COVID-19 entry restrictions for the Solomon Islands
Before you travel, check the ‘Entry requirements’ section for the Solomon Islands’ current entry restrictions and requirements. These may change with little warning. Monitor this advice for the latest updates and stay in contact with your travel provider.
Returning to the UK
Travelling from and returning to the UK
Check what you must do to travel abroad and return to England, Scotland, Wales or Northern Ireland.
If you plan to pass through another country to return to the UK, check the travel advice for the country you’re transiting.
Honiara remains tense but calm following violent demonstrations in November 2021. The Royal Solomon Islands Police Force, with the support of regional security personnel are maintaining order. See Safety and security.
More generally, the Royal Solomon Islands Police Force has limited resources and response times to calls for help can be slow. There have been reports of robberies involving violence, handbag snatching, pick-pocketing, distraction thefts and harassment, particularly around the central market in Honiara. See Crime
During the COVID-19 pandemic, it is more important than ever to get travel insurance and check it provides sufficient cover. See the FCDO’s guidance on foreign travel insurance.
For information about COVID-19 vaccines, see the Coronavirus page.
Mosquito-borne diseases such as malaria and dengue fever are wide-spread across Solomon Islands. You should follow the advice of local authorities, the National Travel Health Network and Centre, and avoid being bitten by mosquitoes.
UK health authorities have classified Solomon Islands as having a risk of Zika virus transmission. For information and advice about the risks associated with Zika virus, visit the National Travel Health Network and Centre website.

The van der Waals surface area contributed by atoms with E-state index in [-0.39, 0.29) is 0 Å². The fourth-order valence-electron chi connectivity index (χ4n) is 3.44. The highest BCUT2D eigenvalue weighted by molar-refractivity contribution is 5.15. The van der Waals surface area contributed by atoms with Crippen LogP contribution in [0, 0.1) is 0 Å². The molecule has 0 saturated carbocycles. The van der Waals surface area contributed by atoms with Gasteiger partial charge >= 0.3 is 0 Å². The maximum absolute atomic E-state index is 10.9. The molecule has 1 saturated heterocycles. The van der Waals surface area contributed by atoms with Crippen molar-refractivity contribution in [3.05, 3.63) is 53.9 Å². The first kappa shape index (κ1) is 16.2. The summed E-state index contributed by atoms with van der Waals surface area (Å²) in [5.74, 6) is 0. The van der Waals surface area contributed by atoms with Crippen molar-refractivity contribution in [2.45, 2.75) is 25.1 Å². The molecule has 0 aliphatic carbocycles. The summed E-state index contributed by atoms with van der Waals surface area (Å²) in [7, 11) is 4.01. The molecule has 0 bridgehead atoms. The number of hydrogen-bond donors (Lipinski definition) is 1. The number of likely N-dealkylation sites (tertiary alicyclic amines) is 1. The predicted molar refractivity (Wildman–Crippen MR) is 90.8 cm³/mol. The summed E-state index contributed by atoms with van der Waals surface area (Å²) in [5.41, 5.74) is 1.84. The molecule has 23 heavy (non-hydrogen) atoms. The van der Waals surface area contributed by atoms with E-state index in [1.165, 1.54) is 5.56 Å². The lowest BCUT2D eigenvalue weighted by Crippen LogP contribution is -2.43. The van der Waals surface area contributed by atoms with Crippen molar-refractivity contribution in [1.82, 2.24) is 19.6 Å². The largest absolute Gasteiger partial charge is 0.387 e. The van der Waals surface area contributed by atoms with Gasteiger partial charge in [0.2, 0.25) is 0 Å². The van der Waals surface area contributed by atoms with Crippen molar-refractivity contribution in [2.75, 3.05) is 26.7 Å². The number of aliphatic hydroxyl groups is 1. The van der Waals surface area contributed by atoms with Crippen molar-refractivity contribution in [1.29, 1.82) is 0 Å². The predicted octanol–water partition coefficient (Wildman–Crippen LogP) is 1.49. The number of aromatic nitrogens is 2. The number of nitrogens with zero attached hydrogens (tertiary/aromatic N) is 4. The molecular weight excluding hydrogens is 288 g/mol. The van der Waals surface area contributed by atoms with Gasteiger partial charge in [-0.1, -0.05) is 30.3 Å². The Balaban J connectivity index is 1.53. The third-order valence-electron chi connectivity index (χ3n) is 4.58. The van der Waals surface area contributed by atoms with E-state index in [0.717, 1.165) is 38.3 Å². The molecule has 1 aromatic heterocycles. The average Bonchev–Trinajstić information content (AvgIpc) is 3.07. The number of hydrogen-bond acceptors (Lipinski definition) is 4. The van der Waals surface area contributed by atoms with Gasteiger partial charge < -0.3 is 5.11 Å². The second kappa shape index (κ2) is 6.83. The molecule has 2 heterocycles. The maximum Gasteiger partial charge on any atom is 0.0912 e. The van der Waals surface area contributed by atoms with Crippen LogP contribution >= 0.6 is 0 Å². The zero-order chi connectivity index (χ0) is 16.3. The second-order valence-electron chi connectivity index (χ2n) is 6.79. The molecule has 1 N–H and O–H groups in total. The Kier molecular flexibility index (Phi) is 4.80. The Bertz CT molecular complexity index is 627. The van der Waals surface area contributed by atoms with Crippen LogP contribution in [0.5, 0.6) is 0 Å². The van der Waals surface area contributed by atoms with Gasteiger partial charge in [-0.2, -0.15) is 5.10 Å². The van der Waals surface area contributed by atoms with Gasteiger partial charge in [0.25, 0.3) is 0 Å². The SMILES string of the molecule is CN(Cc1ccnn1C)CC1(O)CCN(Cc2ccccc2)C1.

Earthquakes are common in Solomon Islands. To learn more about what to do before, during and after an earthquake, see the New Zealand government’s GetReadyGetThru website. If a major earthquake or landslide occurs close to shore, you should follow the instructions of local authorities, bearing in mind that a tsunami could arrive within minutes.
The tropical cyclone season normally runs from November to May. You should monitor local and international weather updates and follow the advice of the local authorities. See Natural disasters
Fresh and salt water crocodiles and sharks are common. Large crocodiles have been seen offshore at beaches near Honiara. See Dangerous wildlife
Although there’s no recent history of terrorism in the Solomon Islands, attacks can’t be ruled out. See Terrorism
Medical facilities are very basic throughout Solomon Islands, including in Honiara. Contact local health providers for further advice. See Health
If you’re abroad and you need emergency help from the UK government, contact the nearest British embassy, consulate or high commission.